It also makes sense to expand the number of questions on the test from ten to twenty. More questions make it less likely that someone will fail or pass simply because of a fluke related to the questions that just happen to be chosen for that administration of the test. The lower the number of questions, the more likely it is that a knowledgeable applicant will fail because she was unlucky, in that the questions selected for that particular administration just happened to be chosen from among the small number she didn’t know the answer to. Conversely, a badly prepared applicant might get “lucky” if the ten questions chosen just happened to be among the few she is familiar with.

It is also worth noting that, while the new test is more difficult than the old, it still isn’t that hard. The vast majority of the questions are fairly basic in nature, and applicants need only get 12 of 20 right (60%) in order to pass. That is the same percentage as on the old test (6 of 10). Thus, I’m skeptical of predictions by some immigrant rights advocates that the new test will lead to a great increase in the failure rate, though they may well be right to suspect that this is what the Trump administration is hoping for.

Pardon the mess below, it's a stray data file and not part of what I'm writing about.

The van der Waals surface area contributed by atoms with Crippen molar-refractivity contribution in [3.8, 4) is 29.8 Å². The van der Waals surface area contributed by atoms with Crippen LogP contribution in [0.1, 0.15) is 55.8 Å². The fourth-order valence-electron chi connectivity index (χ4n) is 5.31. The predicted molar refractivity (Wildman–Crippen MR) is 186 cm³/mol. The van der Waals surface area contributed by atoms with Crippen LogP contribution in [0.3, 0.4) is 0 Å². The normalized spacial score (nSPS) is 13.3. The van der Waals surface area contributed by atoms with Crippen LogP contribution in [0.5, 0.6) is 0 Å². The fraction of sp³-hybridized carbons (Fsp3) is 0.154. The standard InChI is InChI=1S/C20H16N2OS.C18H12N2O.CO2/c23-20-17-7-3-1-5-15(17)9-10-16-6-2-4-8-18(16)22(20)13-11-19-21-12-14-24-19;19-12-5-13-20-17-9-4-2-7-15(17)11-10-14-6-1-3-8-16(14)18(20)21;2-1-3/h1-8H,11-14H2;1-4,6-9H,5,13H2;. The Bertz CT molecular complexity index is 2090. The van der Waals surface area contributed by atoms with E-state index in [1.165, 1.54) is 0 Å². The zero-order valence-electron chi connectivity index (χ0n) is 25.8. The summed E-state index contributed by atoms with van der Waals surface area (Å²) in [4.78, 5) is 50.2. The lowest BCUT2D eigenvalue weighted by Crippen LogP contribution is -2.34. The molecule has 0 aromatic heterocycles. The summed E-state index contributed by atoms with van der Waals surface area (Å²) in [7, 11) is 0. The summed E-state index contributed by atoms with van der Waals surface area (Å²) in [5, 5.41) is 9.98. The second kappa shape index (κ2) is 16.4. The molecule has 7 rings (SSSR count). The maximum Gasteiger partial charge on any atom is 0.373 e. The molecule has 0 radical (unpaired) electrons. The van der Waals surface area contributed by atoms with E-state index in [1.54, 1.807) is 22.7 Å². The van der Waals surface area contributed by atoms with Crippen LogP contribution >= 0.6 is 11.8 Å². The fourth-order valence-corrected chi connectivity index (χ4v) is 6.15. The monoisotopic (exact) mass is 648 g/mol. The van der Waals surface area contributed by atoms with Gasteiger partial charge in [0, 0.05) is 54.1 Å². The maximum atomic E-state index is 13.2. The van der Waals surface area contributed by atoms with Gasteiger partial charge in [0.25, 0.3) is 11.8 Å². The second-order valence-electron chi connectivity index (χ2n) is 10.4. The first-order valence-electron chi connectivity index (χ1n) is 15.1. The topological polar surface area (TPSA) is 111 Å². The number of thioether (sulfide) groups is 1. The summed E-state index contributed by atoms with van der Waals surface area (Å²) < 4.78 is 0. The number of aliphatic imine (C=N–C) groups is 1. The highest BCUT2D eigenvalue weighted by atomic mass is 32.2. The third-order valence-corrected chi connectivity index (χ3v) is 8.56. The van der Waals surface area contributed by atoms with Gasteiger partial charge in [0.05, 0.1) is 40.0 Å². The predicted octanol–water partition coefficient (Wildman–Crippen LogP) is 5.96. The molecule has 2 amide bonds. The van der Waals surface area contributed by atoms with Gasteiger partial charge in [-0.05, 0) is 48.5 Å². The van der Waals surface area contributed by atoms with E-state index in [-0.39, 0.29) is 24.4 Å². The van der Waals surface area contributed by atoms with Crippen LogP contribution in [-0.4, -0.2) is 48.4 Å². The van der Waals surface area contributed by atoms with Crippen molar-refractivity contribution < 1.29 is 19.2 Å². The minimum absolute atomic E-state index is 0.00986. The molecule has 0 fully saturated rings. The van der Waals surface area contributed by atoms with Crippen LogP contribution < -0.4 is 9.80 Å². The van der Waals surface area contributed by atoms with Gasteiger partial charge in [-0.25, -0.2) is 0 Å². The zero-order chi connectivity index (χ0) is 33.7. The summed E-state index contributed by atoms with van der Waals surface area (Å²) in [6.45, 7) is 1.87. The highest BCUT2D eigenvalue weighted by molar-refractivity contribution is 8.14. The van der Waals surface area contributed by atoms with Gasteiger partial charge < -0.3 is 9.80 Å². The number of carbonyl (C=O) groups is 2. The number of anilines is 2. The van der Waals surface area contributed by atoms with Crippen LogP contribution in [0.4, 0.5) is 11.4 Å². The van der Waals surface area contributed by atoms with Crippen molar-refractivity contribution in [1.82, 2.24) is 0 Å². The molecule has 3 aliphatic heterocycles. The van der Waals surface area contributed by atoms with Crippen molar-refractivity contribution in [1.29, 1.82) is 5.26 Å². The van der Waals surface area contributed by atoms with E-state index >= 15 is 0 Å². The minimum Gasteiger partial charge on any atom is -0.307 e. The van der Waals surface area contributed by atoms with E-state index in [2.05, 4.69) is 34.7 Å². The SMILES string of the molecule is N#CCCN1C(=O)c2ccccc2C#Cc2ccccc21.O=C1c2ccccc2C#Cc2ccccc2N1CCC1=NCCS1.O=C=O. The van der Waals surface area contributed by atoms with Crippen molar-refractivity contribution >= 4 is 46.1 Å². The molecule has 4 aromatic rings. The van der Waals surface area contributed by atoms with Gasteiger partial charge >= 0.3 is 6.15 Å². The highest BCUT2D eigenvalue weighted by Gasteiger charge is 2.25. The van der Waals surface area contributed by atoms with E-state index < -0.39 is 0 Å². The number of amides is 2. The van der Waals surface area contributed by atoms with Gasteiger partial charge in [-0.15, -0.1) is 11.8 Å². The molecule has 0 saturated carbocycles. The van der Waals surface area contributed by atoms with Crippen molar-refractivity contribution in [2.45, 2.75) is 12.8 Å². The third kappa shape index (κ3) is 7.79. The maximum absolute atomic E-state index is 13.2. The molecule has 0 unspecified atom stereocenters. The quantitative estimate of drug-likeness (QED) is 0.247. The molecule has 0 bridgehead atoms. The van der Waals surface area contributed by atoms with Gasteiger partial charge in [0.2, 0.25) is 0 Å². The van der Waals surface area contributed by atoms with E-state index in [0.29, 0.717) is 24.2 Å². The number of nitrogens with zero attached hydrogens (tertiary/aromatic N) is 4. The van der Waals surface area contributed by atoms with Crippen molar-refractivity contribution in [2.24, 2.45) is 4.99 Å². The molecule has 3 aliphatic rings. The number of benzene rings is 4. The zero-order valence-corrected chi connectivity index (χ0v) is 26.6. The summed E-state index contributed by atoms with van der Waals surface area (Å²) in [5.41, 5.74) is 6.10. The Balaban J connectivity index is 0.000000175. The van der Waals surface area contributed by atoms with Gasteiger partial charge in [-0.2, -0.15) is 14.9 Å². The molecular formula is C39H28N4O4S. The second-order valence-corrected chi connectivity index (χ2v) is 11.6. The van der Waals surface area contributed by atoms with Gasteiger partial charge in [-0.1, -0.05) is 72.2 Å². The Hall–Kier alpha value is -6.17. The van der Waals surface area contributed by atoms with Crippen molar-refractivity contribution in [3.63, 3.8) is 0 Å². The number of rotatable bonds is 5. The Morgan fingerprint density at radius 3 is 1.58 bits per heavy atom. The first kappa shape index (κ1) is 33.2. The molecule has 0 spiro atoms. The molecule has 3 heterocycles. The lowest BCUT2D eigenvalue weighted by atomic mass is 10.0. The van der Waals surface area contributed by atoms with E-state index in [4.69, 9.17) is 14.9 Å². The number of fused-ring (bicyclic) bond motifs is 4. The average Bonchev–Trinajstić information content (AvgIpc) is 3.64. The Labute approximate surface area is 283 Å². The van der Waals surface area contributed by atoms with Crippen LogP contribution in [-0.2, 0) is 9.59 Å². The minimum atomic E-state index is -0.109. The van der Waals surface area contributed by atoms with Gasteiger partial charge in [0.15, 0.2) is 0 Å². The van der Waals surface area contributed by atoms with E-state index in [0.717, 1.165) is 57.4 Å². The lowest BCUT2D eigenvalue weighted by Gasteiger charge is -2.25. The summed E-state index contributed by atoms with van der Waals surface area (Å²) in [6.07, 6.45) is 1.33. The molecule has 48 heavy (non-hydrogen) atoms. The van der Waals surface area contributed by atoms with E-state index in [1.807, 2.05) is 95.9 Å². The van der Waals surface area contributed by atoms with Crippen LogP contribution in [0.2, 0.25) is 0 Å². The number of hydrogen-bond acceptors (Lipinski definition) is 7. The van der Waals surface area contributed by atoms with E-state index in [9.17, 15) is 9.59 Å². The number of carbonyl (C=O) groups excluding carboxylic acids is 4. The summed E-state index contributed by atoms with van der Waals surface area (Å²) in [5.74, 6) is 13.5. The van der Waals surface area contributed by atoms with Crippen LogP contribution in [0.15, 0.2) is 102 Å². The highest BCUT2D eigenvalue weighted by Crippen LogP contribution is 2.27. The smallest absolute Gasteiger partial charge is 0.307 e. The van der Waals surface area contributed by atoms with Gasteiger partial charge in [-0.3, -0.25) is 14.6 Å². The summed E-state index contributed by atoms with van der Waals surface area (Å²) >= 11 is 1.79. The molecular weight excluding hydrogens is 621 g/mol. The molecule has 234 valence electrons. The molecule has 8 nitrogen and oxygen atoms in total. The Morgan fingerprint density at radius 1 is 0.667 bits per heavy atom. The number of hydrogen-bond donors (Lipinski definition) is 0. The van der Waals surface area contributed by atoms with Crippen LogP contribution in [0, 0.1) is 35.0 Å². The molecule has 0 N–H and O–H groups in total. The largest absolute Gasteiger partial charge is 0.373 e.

While some of the changes made on the new test are defensible, many of the questions are badly designed or based on factual errors. It is particulary  ironic that a test designed to weed out bad potential voters includes some egregious errors about the history of voting rights. Two of the questions ask “When did all men get the right to vote?” and “When did all women get the right to vote?” In reality it is simply not true that either”all men” or “all women” have the right to vote—even to this day.

Even if the relevant men and women are only adult citizens, current law continues to deny the franchise to large numbers of both men and women. Most states deny it to substantial categories of mentally ill people, and to many convicted felons. These are not marginal exceptions. They affect  millions of people. And, of course, the franchise is also denied to millions of non-citizen residents of the US. That’s why the citizenship test exists in the first place!